Vintovačka had volunteered for this action, as she often did. She was to sneak up to the German bunker outpost under cover of night, and throw a hand grenade into one of the tiny slits of machine-gun openings.
She was fully aware that the odds might be fifty to one that she would miss the tiny gun port, especially in the half-light of the winter morning, and perish on the spot. But Vintovačka had no patience left for doubt, no time for fear of detection should her aim fail. As she was approaching the bunker undetected, she realized she was in luck again: the vapor from her breath was hidden by the mist of early morning winter air. When she reached the cement wall of the yurt-like structure, she pulled the pin and threw the grenade into the narrow opening. It sailed straight through the target, a perfect aim, not even touching its walls. She waited to hear the thud of the explosion inside, then perked up when smoke started seeping from the bunker
As soon as she saw the first soldier run out, thirsty for a breath of fresh air no matter what waited for him outside, she pulled the trigger of her machine gun. To her, nothing was more soothing now than the pulsating rattle of her rapid-fire weapon. Since taking to the mountains a year before, in every partisan assault she had volunteered to head the columns of men and women, and she insisted on being the last one when they needed cover in retreat. Vintovačka. They named her after her weapon of choice -- the Russian issue Vintov. Now she had no other name.
In the mountains she’d hardly ever spoken to anyone, and everyone respected her wish to be left alone. Her best moments came with the first signs of a forthcoming battle. She’d be bubbling with excitement as she charged into it. “Rat-tat-tat,” she would murmur, “rat-tat-tat here he comes, here he falls, here he’s dead—” They wondered about her, but respected the privacy wall she carried with her.
After her group took over the mountaintop bunker, the commander praised Vintovačka both for her stealth in approaching the fortification and her aim with the grenade. She felt good about this victory celebration, except that in the middle of it she had gotten back her period—the first since the day she was gang-raped back home. Now forced to take care of that mess again, it annoyed her. She’d hoped she wouldn’t have to deal with it any longer. She had just turned fourteen.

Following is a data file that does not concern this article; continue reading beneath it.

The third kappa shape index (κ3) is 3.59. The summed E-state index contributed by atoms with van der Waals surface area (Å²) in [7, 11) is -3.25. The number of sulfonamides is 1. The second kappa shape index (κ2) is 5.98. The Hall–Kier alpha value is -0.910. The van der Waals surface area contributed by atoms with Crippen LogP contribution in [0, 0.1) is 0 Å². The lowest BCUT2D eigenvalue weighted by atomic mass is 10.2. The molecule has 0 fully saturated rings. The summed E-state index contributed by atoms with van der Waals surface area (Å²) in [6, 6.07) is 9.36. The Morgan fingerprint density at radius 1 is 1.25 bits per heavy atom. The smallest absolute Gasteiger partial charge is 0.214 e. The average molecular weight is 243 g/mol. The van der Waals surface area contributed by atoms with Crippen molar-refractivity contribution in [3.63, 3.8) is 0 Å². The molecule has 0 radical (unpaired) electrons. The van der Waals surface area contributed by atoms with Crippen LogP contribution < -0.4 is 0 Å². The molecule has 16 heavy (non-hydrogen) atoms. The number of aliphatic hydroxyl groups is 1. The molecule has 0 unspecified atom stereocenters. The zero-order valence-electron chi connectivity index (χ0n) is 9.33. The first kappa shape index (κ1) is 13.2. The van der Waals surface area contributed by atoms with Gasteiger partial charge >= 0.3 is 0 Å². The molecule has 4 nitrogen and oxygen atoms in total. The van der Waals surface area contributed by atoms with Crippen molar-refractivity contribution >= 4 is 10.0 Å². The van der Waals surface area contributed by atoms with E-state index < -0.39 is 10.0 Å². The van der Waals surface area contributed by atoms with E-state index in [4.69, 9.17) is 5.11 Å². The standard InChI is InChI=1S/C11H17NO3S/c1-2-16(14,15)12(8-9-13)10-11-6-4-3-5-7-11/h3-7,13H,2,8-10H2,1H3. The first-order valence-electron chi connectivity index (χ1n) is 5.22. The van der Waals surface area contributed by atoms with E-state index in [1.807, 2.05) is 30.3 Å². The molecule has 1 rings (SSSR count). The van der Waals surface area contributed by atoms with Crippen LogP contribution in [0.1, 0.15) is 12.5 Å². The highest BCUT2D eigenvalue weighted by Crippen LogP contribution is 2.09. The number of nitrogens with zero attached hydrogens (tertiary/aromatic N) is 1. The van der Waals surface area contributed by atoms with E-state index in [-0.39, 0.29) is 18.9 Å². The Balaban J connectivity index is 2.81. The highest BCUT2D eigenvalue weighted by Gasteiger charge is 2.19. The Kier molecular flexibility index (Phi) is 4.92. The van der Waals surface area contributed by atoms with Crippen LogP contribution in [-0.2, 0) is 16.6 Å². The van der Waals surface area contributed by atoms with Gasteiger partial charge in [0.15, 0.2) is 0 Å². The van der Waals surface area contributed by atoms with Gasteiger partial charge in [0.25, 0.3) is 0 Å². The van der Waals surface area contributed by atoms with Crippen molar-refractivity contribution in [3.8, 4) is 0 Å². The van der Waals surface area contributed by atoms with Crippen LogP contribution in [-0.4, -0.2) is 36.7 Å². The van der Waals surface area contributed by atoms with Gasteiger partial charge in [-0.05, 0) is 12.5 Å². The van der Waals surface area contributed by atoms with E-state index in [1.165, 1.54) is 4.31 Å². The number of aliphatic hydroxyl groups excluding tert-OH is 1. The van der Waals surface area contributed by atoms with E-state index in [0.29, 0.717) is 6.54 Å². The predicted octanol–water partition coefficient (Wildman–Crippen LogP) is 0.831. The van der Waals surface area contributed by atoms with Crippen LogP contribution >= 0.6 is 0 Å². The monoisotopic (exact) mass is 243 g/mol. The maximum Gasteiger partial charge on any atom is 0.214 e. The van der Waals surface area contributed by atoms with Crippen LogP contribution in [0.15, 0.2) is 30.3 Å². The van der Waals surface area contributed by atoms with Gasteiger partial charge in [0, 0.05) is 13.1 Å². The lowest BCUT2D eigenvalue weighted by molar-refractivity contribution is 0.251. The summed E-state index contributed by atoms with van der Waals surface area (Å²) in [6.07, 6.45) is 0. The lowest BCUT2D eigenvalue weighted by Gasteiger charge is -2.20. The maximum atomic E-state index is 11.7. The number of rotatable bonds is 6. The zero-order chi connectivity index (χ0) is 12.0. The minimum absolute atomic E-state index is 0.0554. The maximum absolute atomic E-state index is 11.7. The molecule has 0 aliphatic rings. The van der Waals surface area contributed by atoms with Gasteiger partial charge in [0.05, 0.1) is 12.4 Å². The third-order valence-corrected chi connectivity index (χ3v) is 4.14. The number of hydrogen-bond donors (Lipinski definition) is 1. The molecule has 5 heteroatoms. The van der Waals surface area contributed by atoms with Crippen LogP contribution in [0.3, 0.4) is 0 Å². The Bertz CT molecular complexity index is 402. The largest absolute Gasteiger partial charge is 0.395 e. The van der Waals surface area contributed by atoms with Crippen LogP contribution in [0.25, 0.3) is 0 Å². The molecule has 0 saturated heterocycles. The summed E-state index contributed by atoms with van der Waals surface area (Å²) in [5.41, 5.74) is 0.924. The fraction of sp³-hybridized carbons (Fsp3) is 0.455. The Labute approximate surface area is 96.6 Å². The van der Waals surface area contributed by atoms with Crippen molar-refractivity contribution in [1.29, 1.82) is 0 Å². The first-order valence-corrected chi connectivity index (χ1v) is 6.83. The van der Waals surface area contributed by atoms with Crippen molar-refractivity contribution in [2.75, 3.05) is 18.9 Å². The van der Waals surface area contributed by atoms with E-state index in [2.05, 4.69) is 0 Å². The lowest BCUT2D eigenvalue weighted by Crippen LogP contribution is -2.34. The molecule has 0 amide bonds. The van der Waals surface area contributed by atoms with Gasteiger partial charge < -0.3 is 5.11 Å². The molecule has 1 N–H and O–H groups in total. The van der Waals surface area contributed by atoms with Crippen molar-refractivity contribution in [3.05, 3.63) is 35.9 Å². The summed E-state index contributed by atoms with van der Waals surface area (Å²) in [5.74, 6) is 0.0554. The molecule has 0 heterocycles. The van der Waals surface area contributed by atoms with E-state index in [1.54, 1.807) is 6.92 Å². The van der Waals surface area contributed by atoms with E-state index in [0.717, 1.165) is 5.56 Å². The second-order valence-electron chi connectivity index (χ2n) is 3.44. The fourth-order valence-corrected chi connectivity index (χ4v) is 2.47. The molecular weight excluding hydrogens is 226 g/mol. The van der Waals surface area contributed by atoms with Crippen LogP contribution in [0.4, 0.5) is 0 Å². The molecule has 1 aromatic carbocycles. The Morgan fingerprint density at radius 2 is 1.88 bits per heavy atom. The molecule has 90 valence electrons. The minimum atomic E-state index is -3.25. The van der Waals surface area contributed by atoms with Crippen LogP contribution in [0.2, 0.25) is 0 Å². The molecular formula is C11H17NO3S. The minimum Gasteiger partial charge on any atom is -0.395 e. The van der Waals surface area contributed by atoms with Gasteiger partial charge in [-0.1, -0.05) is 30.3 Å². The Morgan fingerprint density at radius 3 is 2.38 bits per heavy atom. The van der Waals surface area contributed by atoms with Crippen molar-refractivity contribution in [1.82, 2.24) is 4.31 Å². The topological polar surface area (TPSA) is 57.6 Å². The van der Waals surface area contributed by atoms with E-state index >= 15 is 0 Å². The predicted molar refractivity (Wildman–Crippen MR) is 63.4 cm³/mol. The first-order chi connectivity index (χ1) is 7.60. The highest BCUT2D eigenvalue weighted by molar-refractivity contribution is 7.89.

It seemed ages ago to her—when she got and lost her first period. It was 1941 and she was Seka then. She had been packing a large first-aid kit for her big brother Bogdan, the comander of my underground Unit, who was to join the partisans later that night. She didn’t tell anyone about it. Not quite a teenager, she felt happy with her grown-up secret.
She was telling it now to Slava, my bride of 2 months. Had Bogdan been alive, he would have been the age of this newcomer she was confiding in now. Slava and I had just fled the occupation of Rome, and joined Tito's recovery and military training camp in Gravina, Italy.
As her story continued to pour out, Vintovačka told Slava of the time back in Split in 1942—it seemed ages ago to her—when she got and lost her first period. Still Seka then, she remembered the detachment of uniformed men that pulled up in front of their house, screaming for Bogdan to come out clean with his hands up.
She rushed him to the back yard, helped him scale the stone wall, and watched him disappear into the Ghetto’s Casbah-like crooked streets. Mussolini’s Black Shirts broke down the front door. They searched the house, smashing furniture and everything else. When they couldn’t find Bogdan, they raped his sister—all six of them. Seka fought them silently, scratching, biting, kicking. They hurt her, but she didn’t cry out. She wouldn’t give them that satisfaction.
Bogdan wasn’t captured immediately, but was found soon after, tortured, and eventually killed. Seka fled to the mountains, joined the partisans, and took her revenge by becoming the best machine-gunner on the southern front—the legendary Vintovačka.
She never truly recovered. Shellshock, people called it.